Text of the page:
Skip to main content

What the SEC climate-disclosure rule means for institutional investors

After the SEC vote, institutional investors must learn how to proceed in a new ecosystem.

A graphic showing the Supreme Court in front of a dollar bill

Source: Sophia Davirro/GreenBiz

Last week, the Securities and Exchange Commission voted to mandate that public companies disclose climate-related emissions and risks to provide more transparency for current and prospective investors. An important note: Only risks defined as "material" have to be reported, and only companies already disclosing climate-related risks and emissions must continue to do so. 

Institutional investors — companies or organizations that will invest on behalf of others — were one of the main catalysts to the SEC’s original drafting of the rule. 

"When we were crafting the proposal the really common theme from the investor community was that they want a consistent, comparable decision that provides useful information about companies’ climate-related financial risks," said Kristina Wyatt, chief sustainability officer at Persefoni and one expert tapped to draft the original iteration of the SEC rule. "That included consistent information about companies’ full scope of emissions."

According to the Workiva 2024 Executive Benchmark on Integrated Reporting, 88 percent of institutional investors are more likely to invest in companies that integrate financial and ESG data. 

"Investors must be vocal in the protection of [the SEC rule] and continue to advocate for further disclosure," said Thomas P. DiNapoli, New York state comptroller and sole trustee of New York State Common Retirement Fund, in a statement, "like the disclosure of ‘scope 3 emissions,’ which can further improve efforts to measure and address climate-related investment risks."

Why is this important?

Institutional investors wanted greater transparency from public companies to inform their decision-making. Now that the SEC has decreased the scope of disclosures mandated from those companies, institutional investors need to know how to proceed in this new ecosystem. 

For instance, because companies have discretion to define material risk, more of the reporting will be subjective. 

"[A company] could decide whether emissions are material if investors need to know about them to understand whether the company has made progress towards its decarbonization targets or transition plan," said Anissa Vasquez, sustainability director at Persefoni during a webinar detailing how companies and investors should proceed with the new SEC rule.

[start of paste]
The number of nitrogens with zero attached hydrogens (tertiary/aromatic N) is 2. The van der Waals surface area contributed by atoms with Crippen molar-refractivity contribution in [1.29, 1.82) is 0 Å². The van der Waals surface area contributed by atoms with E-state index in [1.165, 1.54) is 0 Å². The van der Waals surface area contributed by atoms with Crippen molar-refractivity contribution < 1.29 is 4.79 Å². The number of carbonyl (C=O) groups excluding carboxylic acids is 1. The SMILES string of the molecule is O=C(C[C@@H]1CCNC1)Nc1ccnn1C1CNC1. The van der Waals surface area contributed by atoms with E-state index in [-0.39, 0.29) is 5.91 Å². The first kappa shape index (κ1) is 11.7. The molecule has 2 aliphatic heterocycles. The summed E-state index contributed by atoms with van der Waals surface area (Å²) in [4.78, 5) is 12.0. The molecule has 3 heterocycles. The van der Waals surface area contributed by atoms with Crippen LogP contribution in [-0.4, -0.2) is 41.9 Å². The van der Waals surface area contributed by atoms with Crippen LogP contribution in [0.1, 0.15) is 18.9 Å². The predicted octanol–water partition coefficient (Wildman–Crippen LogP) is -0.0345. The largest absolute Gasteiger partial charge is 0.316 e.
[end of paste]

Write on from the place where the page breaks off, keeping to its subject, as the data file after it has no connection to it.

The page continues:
While Scope 3 emissions were not mentioned in the SEC ruling, it’s likely that institutional investors still want that information.

"The people with the capital still want [Scope 3 emissions data]; we can’t ignore that," said Allison Herren Lee, former SEC chair, during the same webinar.

How to move forward?

First, it's important to familiarize yourself with the implementation timeline. Mandates for Scope 1 and 2 emissions reporting will begin in fiscal year 2028, due in 2029. Material risks reported in financial statements begin for FY2025, due in 2026.

In addition to the SEC rules, companies will also have to comply with the EU’s Corporate Sustainability Reporting Directive disclosure requirements and California’s state climate disclosure laws, among others.

"For institutional investors, they’re going to want to think about what they are subject to…because the SEC is not the only place where companies are going to be reporting," said Wyatt. "It’s a collage of different reporting standards that all come together."

With multiple disclosure standards, investors also need to closely monitor how companies define their material risk. 

In the webinar, Steve Soter, vice president and industry professional at Workiva, advised investors to vigilantly track how companies are reporting material climate risks. Institutional investors should compare how companies define risks on their SEC filings and their financial statements, ensuring that both align. 

"Connect the dots," said Soter.

More on this topic